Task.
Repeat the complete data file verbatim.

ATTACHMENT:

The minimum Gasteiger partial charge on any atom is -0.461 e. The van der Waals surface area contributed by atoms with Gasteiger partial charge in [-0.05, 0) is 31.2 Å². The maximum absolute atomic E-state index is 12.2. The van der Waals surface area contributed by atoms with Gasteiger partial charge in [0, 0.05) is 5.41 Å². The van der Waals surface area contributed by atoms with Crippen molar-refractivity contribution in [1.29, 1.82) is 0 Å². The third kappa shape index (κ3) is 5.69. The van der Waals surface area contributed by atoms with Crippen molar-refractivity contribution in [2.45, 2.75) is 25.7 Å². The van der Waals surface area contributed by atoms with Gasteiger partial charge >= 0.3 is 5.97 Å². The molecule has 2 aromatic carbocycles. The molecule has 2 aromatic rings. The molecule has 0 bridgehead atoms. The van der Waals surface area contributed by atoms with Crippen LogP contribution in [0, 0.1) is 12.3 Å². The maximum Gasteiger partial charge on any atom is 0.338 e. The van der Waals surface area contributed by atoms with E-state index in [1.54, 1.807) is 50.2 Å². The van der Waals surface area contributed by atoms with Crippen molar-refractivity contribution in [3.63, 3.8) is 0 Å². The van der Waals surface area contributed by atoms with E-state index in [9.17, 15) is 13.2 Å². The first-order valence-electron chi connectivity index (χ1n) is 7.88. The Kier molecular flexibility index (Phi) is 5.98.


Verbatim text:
The minimum Gasteiger partial charge on any atom is -0.461 e. The van der Waals surface area contributed by atoms with Gasteiger partial charge in [-0.05, 0) is 31.2 Å². The maximum absolute atomic E-state index is 12.2. The van der Waals surface area contributed by atoms with Gasteiger partial charge in [0, 0.05) is 5.41 Å². The van der Waals surface area contributed by atoms with Crippen molar-refractivity contribution in [1.29, 1.82) is 0 Å². The third kappa shape index (κ3) is 5.69. The van der Waals surface area contributed by atoms with Crippen molar-refractivity contribution in [2.45, 2.75) is 25.7 Å². The van der Waals surface area contributed by atoms with Gasteiger partial charge >= 0.3 is 5.97 Å². The molecule has 2 aromatic carbocycles. The molecule has 2 aromatic rings. The molecule has 0 bridgehead atoms. The van der Waals surface area contributed by atoms with Crippen LogP contribution in [0, 0.1) is 12.3 Å². The maximum Gasteiger partial charge on any atom is 0.338 e. The van der Waals surface area contributed by atoms with E-state index in [1.54, 1.807) is 50.2 Å². The van der Waals surface area contributed by atoms with Crippen molar-refractivity contribution in [3.63, 3.8) is 0 Å². The van der Waals surface area contributed by atoms with E-state index in [9.17, 15) is 13.2 Å². The first-order valence-electron chi connectivity index (χ1n) is 7.88. The Kier molecular flexibility index (Phi) is 5.98.